PRETORIA 00002039 002.2 OF 003


dangerously under threat from pollution. According to Oberholster,
CSIR research has shown that demand for water will outstrip supply
by 2025, attributing the problem to population increase, economic
growth and climate change. TAU's Deputy President Louis Meintjies
fingered mines as the biggest polluters, but also said that farmers
were partly to blame since their activities also had an impact on
the environment. Meintjies complained that some farmers are using
polluted water to irrigate crops, and asked, "How do they expect to
feed South Africa". He added that "The water system goes through
South Africa into Mozambique; we give them polluted water" he
quipped, and cautioned that this had the potential to trigger
conflict. Oberhoster emphasized the need to address this
potentially adversarial situation urgently if food security was to
be maintained in the country. He said researchers should look
beyond dams in addressing the problems, emphasizing the need to
focus on natural water catchments, opining that treating polluted
dams only would not solve the problem. He announced that he was
establishing a chair of water quality and food security in the CSIR
to investigate the problems and devise some solutions.
--------------------------------------------- ----
The Gauteng Province May Run out of Water by 2013
--------------------------------------------- ----

South Africa's economic powerhouse, Gauteng province, is at risk of
running short of clean water supply by 2013 according to the
Department of Housing (DOH). Gauteng municipalities are losing
approximately R1, 2billion ($160 million) on lost or unaccounted-for
water. The problems are also attributed to aging underground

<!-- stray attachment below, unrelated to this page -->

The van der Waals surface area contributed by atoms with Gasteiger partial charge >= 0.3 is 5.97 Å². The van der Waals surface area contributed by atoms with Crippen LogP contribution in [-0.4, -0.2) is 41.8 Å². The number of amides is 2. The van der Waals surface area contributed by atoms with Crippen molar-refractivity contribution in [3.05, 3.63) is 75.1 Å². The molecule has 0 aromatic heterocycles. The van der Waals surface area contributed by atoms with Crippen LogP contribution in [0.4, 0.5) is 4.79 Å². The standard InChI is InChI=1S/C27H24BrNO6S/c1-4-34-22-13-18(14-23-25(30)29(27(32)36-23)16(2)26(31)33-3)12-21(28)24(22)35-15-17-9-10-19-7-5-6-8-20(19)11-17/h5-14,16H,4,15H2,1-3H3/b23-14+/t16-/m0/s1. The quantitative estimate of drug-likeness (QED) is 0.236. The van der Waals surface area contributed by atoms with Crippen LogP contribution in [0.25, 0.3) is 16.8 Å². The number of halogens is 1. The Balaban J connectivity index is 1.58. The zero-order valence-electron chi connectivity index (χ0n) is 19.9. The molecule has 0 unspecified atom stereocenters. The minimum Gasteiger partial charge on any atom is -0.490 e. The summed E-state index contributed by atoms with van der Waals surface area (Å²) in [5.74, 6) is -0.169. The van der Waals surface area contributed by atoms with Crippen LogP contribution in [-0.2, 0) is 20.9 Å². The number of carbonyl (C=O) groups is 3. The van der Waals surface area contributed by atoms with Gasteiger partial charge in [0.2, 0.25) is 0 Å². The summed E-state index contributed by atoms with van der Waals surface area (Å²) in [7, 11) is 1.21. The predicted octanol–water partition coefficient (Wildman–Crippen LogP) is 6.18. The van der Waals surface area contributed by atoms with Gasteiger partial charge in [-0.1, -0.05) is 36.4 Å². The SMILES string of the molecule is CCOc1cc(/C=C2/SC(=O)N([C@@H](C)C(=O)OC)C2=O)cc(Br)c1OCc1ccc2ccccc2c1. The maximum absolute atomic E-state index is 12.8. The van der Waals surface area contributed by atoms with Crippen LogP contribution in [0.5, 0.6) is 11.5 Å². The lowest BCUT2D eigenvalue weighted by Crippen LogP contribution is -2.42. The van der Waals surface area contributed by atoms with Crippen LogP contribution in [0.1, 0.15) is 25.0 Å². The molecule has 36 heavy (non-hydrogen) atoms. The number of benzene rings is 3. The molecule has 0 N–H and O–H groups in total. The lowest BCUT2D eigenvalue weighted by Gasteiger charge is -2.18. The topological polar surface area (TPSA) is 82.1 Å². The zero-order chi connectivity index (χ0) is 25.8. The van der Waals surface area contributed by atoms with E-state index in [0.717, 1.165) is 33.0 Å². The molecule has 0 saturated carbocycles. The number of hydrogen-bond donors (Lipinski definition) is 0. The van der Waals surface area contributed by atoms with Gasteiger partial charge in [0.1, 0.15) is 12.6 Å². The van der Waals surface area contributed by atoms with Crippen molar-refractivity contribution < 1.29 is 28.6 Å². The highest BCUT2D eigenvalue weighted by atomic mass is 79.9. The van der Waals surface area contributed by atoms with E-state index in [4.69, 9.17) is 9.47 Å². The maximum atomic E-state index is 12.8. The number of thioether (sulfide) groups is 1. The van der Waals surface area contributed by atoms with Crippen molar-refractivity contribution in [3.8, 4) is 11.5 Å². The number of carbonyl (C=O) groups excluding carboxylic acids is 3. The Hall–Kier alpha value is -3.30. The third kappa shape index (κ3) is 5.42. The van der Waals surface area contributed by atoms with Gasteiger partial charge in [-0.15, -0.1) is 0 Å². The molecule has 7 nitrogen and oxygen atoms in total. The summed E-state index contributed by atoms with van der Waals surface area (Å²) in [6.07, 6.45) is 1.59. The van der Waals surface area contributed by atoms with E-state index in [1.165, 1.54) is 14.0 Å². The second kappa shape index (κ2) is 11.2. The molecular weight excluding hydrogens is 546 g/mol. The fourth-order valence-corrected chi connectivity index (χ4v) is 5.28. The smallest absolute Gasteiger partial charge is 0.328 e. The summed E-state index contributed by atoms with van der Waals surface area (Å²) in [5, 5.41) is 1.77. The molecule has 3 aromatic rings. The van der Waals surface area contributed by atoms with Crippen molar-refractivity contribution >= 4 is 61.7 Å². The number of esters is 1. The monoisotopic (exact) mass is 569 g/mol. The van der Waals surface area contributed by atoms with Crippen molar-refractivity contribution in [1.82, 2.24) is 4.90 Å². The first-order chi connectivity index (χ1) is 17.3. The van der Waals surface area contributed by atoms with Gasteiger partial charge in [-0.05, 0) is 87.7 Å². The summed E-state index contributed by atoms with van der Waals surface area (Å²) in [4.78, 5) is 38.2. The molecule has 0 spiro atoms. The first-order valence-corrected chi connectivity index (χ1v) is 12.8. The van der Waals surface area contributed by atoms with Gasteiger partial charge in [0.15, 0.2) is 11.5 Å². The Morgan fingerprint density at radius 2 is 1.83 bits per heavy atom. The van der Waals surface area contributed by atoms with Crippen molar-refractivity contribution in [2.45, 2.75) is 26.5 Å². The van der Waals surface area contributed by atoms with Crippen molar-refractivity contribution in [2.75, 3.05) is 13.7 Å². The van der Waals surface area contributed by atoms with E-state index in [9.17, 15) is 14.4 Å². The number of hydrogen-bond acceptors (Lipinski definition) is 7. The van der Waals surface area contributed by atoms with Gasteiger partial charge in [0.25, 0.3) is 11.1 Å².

infrastructure where leaks are not discovered for several months,
uncollected water bills, dysfunctional meters, substandard building
materials, etc. The Department of Water and Environmental Affairs
and the Development Bank of Southern Africa gathered along with
delegates from all Gauteng municipalities to discuss ways to monitor
and implement water conservation and demand management strategies in
the province. Gauteng Housing Minister (MEC) Kgaogelo Lekgoro
encouraged municipalities to participate actively in sustainable
water management because "it ties in directly with their mandate to
deliver services to the people of Gauteng". He also noted that the
province would lobby for R600million ($80 million) per year for the
next six years. The funds would be used for technical skills
development, retention and infrastructure upgrades.

DOH spokesman Fred Mokoko said that with improved water conservation
and management systems, the province could cut losses by 15 percent
by 2013. He stated that Gauteng spends over R100million
($13.3million) per annum on water management. Johannesburg
municipality uses about 500 million cubic meters of water a year,
but 30 percent is unaccounted for, translating into a R522million
($69.6 million) loss. Deputy Director General of DWEA Dr Sizwe
Mkhize lamented that eThekwini municipalities in KwaZulu-Natal and
the Nelson Mandela Bay municipality in Eastern Cape provinces are
headed in a similar direction. He said although the Lesotho
highlands Water Project was being expanded, the province did not
feel the benefits of the project because of high levels of illegal
water usage

--------------------------------------------F ishing Industry
Q-------------------------------------------- Fishing Industry
Operators and Environmental

NGO Partner to Promote Sustainable Fishing
--------------------------------------------
Major stakeholders in the South African fishing industry have joined
together to establish what is known as the Responsible Fisheries
Alliance (RFA). RFA represents industry operators' and
environmental NGOs' commitment to sharing solutions to secure the
future of seafood and marine ecosystems. Sustainable fisheries
manager at the World Wide Fund for Nature (WWF) Dr. Samantha
Petersen stated at the launch that the aim of the alliance is to
ensure that all stakeholders understand and support the
implementation of an ecosystems approach to fisheries (EAF)
management. An EAF seeks to protect and enhance the health of marine
ecosystems on which life and human benefits depend. RFA will
promote responsible fishery practice, influence policy on fishery
governance, promote skills development to enable EAF implementation,
and facilitate ecological and socio-economical research to inform
the implementation of an EAF Former president of the IUCN Dr. Valli
Moosa stated that, "The RFA will facilitate the support of the
regulatory framework by sharing the responsibility of wisely
managing our oceans and providing additional resources to further
the World Summit on Sustainable Development goal of implementing an